- 400 metres of electric fencing
- A contractor to cut and clear their field of grass as a matter of urgency
- More contractors to stock fence 350 metres to divide the field into two parts
- Someone to build them a stable
- Dividing up part of a barn so they have a ‘safe haven’ in our yard
- Head collars, crops, reins, leads and all manner of leather stuff
- A large library of books called ‘Know your Donkey’ and ‘How to cope with laminitis’
- A massive vet’s bill for castration and after-care
- Someone to come in frequently to train them (and us)
- A farrier every two months because their hooves grow so fast
I won’t tell you what this lot cost, but private education for one’s children would be cheaper.
Basically it turns out you can’t just leave a pair of donkeys in a field with their testicles intact to get on with life, in spite of the fact that that’s what they’ve been doing for the last four years. Testosterone makes them aggressive (who’d have thought?); too much grass gives them a terminal disease (their natural habitat is desert); the weather here is wholly inappropriate for donkeys so they need shelter (their coats are not waterproof); Mrs B has a burning urge to add to her extensive collection of veterinary textbooks; she also likes buying leather things on-line; vets are very well paid…and so on.
Donkeys are also extremely smart. It took them five minutes to work out how to circumnavigate the electric fence. They know, even from a distance of several hundred yards, if you’re calling them into the yard for a treat or for an injection. With obvious consequences. They never defecate in their stable (unlike horses, which apparently just dump anywhere). They they know that humans almost always have carrots in their pockets.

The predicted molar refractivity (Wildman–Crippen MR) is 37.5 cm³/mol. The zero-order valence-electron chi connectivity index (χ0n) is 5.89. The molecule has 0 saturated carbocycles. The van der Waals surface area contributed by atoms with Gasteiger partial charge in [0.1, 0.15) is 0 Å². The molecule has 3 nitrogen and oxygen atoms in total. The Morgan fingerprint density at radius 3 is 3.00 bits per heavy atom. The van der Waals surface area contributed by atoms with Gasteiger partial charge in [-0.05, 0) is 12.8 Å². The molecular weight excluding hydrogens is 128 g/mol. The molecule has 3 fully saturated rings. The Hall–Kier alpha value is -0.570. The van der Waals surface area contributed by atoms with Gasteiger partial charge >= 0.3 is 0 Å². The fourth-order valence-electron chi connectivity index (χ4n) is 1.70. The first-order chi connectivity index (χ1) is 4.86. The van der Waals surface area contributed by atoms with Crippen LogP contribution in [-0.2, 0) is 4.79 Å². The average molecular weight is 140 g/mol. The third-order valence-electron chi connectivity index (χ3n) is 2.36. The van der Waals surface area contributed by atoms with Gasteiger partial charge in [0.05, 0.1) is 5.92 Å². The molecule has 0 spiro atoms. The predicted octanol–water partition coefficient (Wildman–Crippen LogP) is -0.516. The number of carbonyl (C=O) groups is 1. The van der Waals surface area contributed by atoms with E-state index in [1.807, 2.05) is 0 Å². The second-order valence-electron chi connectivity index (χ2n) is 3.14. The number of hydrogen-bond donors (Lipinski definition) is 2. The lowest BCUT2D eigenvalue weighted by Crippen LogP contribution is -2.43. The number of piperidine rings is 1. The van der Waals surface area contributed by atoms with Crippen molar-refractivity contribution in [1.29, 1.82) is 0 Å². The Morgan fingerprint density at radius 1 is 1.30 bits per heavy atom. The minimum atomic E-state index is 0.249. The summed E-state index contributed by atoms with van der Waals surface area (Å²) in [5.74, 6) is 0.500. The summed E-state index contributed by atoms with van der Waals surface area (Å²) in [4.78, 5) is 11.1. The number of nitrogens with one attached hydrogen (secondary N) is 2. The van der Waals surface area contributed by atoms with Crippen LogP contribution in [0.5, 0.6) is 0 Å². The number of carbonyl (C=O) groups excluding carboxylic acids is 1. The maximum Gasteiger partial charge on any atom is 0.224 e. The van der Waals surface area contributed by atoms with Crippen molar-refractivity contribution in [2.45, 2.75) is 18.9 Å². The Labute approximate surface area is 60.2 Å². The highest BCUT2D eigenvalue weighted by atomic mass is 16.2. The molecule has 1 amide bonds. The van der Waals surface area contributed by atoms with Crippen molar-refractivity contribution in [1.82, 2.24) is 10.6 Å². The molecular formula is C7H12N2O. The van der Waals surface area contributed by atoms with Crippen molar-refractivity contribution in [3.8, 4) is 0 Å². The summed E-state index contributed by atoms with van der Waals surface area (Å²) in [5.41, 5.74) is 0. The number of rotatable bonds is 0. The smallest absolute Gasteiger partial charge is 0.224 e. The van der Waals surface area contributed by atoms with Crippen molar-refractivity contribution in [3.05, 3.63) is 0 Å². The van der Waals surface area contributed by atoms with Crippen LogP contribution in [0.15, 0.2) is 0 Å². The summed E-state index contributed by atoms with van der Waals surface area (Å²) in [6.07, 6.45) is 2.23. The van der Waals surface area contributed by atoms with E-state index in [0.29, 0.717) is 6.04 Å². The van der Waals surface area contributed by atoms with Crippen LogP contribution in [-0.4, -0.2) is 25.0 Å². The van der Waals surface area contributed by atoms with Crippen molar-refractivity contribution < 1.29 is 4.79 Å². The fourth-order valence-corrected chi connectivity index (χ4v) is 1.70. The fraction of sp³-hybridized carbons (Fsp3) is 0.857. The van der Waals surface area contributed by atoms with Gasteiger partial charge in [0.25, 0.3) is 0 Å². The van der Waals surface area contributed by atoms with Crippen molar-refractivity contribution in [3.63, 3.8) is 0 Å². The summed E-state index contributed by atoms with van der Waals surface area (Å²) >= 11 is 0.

So I am smug but poor. And the donkeys are now in donkey heaven. And Sarah is happy browsing through her library and reading out all the Latin names for illnesses that donkeys get – and which will require the endless services of the vet.
Yesterday, I lost the Eight Years’ War, in which, against overwhelming odds, I had doggedly fended off the suggestion that we should add equines of some sort to our vast and ever expanding menagerie. Horses. Ponies. Shetlands. Mules. Fallabellas. You name it, if it has four legs, a mane, hooves, and a face like a horse, then it’s been on the list. The blandishments have been many and inventive. I’ve been offered things I couldn’t possibly mention in a family publication if only we could just find room for these adorable little miniature horses or whatever.
But then George and Buttons arrived. Donkeys. About 4’ high at what I now know as the withers. Very charming looking chaps, with a stentorian bellow that echoes round the valley, and bottomless appetites for grass and carrots.
I have to say I can see the attraction, although I remain nervous around them – never have liked horses. Judging from the flood of responses to Sarah’s tweets and facebooking, most of the western world is aware that we now have donkeys, and what a wonderful thing it is we’ve done.
So I suppose I just have to share in some of the glory. My contribution is to have the most luxurious stable a donkey has ever owned built at the bottom of their field.
It turns out of course that there is a complication. There just had to be one. They are both what us equine owners call ‘intact’. And when a donkey’s intact you certainly know about it. Testicles like cannon balls, and a todger that brings sharply to life the phrase ‘hung like a donkey’. Unfortunately, the advice is that all this will have to change or we will have problems. I am pleased to say that this is Mrs B’s job not mine. I don’t mean she actually has to get down on her hands and knees with a scalpel and perform the operation herself (although with her obsession with all things veterinary it wouldn’t surprise me if she did), but it is nonetheless a complicated (and expensive) process.
Still – there is one upside. I won’t have to pay to have their 10 acre field harvested because their appetite for grass is monumental. And they seem to do a good job of hedge trimming too!